The 1803 Masonic Hall is the oldest "fresh water" lodge in the country. Friendship Lodge #7 F & AM Masons meet in the high-vaulted upper chamber. The first floor housed the Farmers Exchange Bank, 1804-1809 that was the first bank to fail in the nation. The night safe was a drywell under a trap door in the floor.  The 1814 Stone Mill was used as a store and was built by Lawton Owen. It grew to three times its length and fine textiles, satinet, cashmere, tweeds and worsted were produced there until 1969. A foot bridge used to connect the mills on both sides of the River. Chepachet Bridge was the location of Betty the Elephant's sad killing while escaped on May 25, 1826. Until 1867, it was called Elephant Bridge until a 2/10/1867 Freshet washed away the wooden bridge and destroyed many buildings along the river.

The 18th century Lydia Slocum House, was the birthplace of Ziba Slocum, RI attorney General. This was previously a boarding house, then home to a Spanish- American War veteran, Charles Carlton. The southwest corner was a store, owned by Jedediah Sprague, who was at his store the night Betty the Elephant was shot and killed.

The Greek Revival Hawkins Store, built in 1868 originally had the porch facing the street. In the 1900s, it became a post office but prior, Mr. Hawkins operated a gristmill and sawmill until the Freshet washed it away. Brown and Hoskins, the oldest running general store in the nation, was built in 1799 by Timothy Wilmarth. Operation started in 1809 with Benjamin Cozzens for a decade, then Ann Evans, H. Kimball, R Wade, W. Read, Read & Potter, Potter & Brown. Early in the 1900s, Hopkins purchased it, thereby, the present name. The Job Armstrong House, built in the late 18th o early 19th century is the older house at the rear of the building. This home was opened to many preachers and religious pilgrims. His first store was in the basement which he soon outgrew and built a much larger store across the street before 1820. The basement store has been a law office, a meat store and a rum shop. Job Armstrong's Store was the largest of the 13 dry goods and grocery stores in the Village by 1831. Four or five clerks worked in this store full time. Although Armstrong was highly respected as Justice of the Peace and a RI Representative, his business weakened when he opposed villagers views on the Dorr Rebellion.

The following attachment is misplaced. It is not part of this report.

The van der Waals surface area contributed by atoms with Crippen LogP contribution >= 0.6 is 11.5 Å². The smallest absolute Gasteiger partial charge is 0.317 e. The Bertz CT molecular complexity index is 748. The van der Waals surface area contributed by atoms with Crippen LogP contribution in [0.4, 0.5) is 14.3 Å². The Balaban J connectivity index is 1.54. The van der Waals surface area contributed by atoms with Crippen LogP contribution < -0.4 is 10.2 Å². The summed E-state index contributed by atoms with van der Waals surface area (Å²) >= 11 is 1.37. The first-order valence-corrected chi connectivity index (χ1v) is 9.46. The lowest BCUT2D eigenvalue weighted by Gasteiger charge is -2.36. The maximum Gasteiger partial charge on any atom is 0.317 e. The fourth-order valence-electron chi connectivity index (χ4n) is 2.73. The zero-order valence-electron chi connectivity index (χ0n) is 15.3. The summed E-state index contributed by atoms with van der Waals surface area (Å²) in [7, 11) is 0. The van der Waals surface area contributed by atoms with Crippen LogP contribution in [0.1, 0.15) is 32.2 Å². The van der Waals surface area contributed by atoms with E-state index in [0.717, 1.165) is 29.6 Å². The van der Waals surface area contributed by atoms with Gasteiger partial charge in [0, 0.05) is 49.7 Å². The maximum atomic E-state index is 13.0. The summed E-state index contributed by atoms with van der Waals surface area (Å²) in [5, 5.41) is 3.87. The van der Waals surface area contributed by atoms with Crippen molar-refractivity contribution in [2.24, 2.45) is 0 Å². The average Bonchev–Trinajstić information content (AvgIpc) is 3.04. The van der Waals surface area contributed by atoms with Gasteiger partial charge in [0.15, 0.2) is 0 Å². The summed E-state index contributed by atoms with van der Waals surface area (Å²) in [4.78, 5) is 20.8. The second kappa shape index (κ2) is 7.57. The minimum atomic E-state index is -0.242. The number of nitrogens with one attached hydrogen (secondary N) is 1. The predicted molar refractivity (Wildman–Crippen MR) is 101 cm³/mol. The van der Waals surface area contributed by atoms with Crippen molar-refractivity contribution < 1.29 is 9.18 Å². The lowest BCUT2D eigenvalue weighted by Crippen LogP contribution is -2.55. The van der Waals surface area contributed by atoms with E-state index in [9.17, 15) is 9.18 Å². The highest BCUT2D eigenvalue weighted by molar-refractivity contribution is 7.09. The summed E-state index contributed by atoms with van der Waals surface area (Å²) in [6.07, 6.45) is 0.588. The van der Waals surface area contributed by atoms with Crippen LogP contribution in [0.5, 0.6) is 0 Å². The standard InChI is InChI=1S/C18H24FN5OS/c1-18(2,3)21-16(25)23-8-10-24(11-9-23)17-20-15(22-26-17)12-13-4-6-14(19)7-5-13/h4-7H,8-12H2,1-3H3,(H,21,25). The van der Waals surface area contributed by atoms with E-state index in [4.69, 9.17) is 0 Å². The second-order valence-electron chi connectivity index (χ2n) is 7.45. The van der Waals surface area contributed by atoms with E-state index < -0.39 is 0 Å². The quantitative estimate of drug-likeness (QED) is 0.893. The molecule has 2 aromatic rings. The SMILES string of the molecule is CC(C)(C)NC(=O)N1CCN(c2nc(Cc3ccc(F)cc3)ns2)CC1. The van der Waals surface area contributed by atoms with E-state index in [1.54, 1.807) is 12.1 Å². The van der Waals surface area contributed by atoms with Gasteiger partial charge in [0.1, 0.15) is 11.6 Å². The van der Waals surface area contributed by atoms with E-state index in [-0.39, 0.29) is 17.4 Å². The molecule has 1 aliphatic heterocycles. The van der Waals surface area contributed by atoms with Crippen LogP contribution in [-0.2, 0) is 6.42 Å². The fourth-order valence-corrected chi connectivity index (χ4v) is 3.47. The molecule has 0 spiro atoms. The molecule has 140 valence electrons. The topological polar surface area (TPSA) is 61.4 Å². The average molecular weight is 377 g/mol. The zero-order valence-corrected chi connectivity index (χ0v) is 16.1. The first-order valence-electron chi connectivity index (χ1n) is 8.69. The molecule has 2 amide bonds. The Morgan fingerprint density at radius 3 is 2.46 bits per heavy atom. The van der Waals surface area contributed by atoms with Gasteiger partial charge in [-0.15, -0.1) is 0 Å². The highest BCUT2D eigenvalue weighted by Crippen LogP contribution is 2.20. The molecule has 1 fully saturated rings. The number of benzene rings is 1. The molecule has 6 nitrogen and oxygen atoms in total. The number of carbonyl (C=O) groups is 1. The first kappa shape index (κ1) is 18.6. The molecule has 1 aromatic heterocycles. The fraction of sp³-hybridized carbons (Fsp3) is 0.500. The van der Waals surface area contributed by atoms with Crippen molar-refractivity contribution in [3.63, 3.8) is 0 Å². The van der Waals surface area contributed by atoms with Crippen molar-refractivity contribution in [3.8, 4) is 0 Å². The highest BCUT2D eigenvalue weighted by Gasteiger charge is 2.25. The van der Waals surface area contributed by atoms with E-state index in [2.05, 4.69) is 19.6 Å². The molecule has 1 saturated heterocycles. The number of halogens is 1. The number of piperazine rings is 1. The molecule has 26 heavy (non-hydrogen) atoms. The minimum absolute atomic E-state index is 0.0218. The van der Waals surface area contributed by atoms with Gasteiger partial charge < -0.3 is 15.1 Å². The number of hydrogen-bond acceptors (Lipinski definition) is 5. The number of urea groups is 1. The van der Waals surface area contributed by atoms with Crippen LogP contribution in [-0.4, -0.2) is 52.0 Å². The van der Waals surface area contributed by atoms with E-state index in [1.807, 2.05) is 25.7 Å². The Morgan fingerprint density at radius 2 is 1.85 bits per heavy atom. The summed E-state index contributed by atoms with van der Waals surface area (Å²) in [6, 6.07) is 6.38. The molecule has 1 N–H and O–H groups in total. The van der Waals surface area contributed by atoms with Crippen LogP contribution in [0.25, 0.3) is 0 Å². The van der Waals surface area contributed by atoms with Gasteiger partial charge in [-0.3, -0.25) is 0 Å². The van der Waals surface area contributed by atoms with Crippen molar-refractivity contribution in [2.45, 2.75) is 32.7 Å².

Now at the corner of Tanyard Lane, turn east to the 1850 Young House, a Greek Revival with the gable end to the street. Then onto the Arnold Sayles House, which became a Boarding house for awhile around 1900. The 1870s Block is a mill tenement for White's Mill which burned in 1897 but was located at the end of Tanyard Lane. The Oliver Owen House is an 18th century home of Owen, who ran a nail factory. Although a restored home today, the Mill Office served White's Mill and the mill across the street via a footbridge. The 18th century Solomon Owen II House was across from a tannery east of the house. Eddy & Owen's Tannery continued into the 1830s and is now a restored residence.

Coming to Elbow Street is Lawton Owen's House built in 1840, a Greek Revival with an older ell. In 1842 when Horace Bardeen was shot at Sprague's Tavern, he was brought to this house for medical attention during the Dorr Rebellion. The 1870s Adfer Eddy House, also known as the Fiske House, on Oil Mill Lane is an Early Victorian. During summers, Boston producers stayed here and directed productions by and for the villagers. An early mill house from around 1800 is next door before turning north on Main Street.

The circa 1800 Benefit Company Store has undergone an addition to the facade, but this was a store for the Benefit Mill workers.  The Parkhurst House, with its buildings all connected, was built in the 1830s and is the only one of its kind in Glocester. Across the street is the 1787 Thomas Owen House which was moved back from the Putnam Pike when the road was widened in the 1920s. This was built by Solomon Owen for his nephew, Thomas.

A ways up to the north, you can see the steeple of the Baptist Meetinghouse built by Clark Sayles in 1821.  The bell was made by G. Holbrook of Medway and Old Home Days began there in 1903.  The Newport Army was billeted at the Meetinghouse during the 1842 Dorr Rebellion.

Then going south past Oil Mill Lane is the Solomon Owen/ Franklin Bank from the 18th century.  Owen owned the ship "Susannah" which was destroyed by the British in 1789. He also ran the oil mill along the river at the end of Oil Mill Lane.  From 1818 to 1868, the Franklin Bank occupied the south end of the upper floor with Jesse Tourtellot as the President.

The Amasa Eddy/ Central Hotel building was originally a harness shop in the basement and later became a rum shop. An old barn in the back housed Chepachet's first fire-fighting equipment.

(This walk was compiled by the Town of Glocester, Town Historian Edna Kent with funding from the National Heritage Corridor.)